CMV Driver Annual Review: Observations & Case Law

Observations

In reviewing the contents of DQ files, often what does not exist may be more telling than what is found. The required annual review documentation should be in the file for “at least” each 12 month period the driver has operated a CMV for the motor carrier, subject to document retention requirements. The “annual review” is thus not tied to a calendar year; rather, it is typically keyed to the date of hire. Compliance every twelve months is not a safe harbor, and certainly it could be argued that the “at least once every 12 months” language means that a motor carrier with evidence of problems with a driver should be conducting reviews more frequently. Nonetheless, this author has yet to find a motor carrier who checks more than once a year.
Also, note that the fact the review shows the driver is not disqualified and does not mean that the driver passes the annual review required. The motor carrier is also required to determine whether the driver “meets minimum requirements for safe driving.” What are those requirements? Certainly the motor carrier’s own driver handbook should discuss what circumstances will require that a driver be taken off the road. It should not be too much to ask that the motor carrier follow its own policies when conducting an annual review. The motor carrier must pay attention to the type of citations (and, by inference, the type of accidents) a driver has experienced. In this vein, and unlike the regulations in other places, the annual review is not limited to convictions for moving violations. Instead, a motor carrier must consider “any evidence” that a driver has violated laws governing any operation of vehicles. The fact the driver is cited for reckless driving but has the charge reduced to a lesser offense does not mean the motor carrier may ignore the more serious charge.
The type of violations that a motor carrier must ascribe “great weight” to is open-ended. Literally, any violation that demonstrates a disregard for public safety must be given “great weight.” A carefully-plotted list of deposition questions to the safety department employee who administers the review process will show that the motor carrier had no such procedure for a more detailed review. Leading questions, perhaps quoting the language used in the regulations, can be used to have the employee agree that it is important to have such a system in place.
Regulation also creates a foundational relevance argument supporting the admissibility of other accidents and citations, even those that did not necessarily result in conviction. It is important to take this regulation into account when drafting or amending the complaint to potentially set forth a claim against the motor carrier based on the failure to properly comply with the annual review requirement. A claim for punitive damages may align neatly with some of the more outrageous examples of a driver being allowed to stay on the road despite an annual review that showed he was a menace to public safety.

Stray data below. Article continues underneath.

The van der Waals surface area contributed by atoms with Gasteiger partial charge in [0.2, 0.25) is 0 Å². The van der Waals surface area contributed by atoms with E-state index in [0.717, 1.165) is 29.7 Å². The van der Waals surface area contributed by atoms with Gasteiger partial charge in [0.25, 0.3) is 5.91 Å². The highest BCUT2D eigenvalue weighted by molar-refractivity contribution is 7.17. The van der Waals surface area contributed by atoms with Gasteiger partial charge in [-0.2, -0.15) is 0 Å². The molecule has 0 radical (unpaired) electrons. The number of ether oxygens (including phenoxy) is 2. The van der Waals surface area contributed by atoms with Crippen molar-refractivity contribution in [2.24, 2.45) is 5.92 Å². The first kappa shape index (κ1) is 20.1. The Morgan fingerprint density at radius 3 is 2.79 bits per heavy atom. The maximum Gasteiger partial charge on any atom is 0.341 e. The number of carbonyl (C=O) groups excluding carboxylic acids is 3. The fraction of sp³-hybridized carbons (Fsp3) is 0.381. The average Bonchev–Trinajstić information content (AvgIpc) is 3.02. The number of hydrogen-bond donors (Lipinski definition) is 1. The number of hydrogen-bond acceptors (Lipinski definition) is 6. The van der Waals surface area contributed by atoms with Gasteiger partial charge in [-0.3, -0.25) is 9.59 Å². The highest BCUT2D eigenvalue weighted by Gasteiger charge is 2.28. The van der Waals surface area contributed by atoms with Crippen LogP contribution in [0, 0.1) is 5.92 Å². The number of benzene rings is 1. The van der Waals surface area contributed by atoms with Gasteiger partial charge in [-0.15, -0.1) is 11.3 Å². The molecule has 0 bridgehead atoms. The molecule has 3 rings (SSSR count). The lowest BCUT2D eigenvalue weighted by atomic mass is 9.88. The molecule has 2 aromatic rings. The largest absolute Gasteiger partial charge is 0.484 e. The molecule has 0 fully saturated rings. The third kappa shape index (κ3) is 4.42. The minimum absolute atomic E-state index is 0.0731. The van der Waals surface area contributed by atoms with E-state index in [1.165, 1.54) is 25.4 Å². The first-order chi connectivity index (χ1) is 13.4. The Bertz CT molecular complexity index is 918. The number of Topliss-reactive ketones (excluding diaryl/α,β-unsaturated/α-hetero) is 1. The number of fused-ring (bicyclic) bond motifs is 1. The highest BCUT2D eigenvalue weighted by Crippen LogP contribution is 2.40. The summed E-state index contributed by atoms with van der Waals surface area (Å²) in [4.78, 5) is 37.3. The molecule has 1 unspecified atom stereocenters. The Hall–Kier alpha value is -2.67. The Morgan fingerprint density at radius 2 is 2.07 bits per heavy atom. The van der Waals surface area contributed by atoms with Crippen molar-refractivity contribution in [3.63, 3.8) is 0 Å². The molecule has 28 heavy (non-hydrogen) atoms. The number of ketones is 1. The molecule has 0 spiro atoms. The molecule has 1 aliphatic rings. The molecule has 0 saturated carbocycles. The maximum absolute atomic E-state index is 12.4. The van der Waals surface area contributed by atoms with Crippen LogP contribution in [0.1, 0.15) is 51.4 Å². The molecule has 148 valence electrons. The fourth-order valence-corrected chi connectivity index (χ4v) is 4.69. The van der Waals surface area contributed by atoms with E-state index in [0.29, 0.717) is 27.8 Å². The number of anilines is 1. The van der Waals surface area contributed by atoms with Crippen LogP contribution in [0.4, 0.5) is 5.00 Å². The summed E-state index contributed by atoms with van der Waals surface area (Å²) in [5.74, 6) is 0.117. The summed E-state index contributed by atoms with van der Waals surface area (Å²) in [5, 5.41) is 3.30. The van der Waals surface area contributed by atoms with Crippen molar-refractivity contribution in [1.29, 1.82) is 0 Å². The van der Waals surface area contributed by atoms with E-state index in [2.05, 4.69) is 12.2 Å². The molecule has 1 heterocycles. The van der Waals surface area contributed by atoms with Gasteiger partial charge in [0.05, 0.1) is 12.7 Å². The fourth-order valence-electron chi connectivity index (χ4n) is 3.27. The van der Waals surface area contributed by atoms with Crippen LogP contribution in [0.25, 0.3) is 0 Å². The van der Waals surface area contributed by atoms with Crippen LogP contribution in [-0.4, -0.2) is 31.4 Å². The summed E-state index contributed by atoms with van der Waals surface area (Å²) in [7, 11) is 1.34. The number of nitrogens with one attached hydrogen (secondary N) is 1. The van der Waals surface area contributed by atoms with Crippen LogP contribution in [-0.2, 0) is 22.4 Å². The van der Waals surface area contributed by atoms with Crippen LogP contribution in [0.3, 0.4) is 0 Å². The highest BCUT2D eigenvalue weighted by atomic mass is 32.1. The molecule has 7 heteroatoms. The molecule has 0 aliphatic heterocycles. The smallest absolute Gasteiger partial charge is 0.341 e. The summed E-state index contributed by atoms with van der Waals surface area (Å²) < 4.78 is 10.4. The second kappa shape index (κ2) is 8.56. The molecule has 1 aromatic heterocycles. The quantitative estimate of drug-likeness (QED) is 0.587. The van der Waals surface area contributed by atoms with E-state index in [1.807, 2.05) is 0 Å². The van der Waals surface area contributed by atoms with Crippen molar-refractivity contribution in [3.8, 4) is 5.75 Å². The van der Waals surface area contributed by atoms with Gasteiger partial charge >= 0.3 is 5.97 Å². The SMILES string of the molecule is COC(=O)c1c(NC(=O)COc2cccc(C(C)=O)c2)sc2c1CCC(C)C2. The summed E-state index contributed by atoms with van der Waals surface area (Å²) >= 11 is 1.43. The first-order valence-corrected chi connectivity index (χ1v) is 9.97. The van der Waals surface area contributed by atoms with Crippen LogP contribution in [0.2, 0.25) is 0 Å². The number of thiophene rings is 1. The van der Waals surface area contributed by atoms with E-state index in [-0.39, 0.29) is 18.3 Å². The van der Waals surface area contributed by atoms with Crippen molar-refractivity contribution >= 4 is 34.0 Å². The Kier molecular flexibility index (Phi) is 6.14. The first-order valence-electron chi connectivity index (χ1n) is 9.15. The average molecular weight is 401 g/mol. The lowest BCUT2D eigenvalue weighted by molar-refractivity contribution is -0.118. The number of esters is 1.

Note that the DOT expects the motor carrier to consider “as much information about the driver’s experience as is reasonably available.” This would include “all known violation, whether or not they are part of an official record maintained by a State, as well as any other information that would indicate the driver has shown a lack of due regard for the safety of the public.” Violations “of traffic and criminal laws, as well as the driver’s involvement in motor vehicle accidents, are such indications and must be considered.” This language certainly creates a basis for the potential admissibility of criminal conduct by a driver in a claim against the motor carrier for a failure to properly carry out the review.
Finally, note that the regulation does not expressly require that anything other than the MVR and a note of the review be preserved within the DQ file. To probe more deeply into the review process, it may be necessary to depose the person who signed off on the annual review. At the least, discovery should flesh out what data and documents were considered by the motor carrier in completing the review and determining that its driver was qualified to stay on the road.

Pertinent Case Law

There is a dearth of authority regarding the annual driver review requirement. The lack of case law is somewhat surprising given the number of lawsuits that allege the failure to comply with this regulation.

Brandes v. Burbank

A motor carrier’s compliance with the required annual review has been cited as a basis to dismiss a claim for punitive damages. On the other hand, the 7th Circuit seemed to identify the failure to conduct an annual review as a possible grounds for negligence per se as a matter of law. In Brandes v. Burbank, the court addressed the question whether a violation of the required annual review would constitute negligence that was not rebuttable with evidence that the actions of the motor carrier were justified or in conformity with the standard of conduct of a reasonable man under similar circumstances. Unfortunately, the reference to the required annual review in the opinion is vague, and thus Brandes is unlikely to furnish a strong argument that the failure to conduct an annual review is negligence that may not be rebutted. However, the ruling is certainly applicable in response to a summary judgment motion filed by a motor carrier in an attempt to dispose of a plaintiff’s negligent retention claim.

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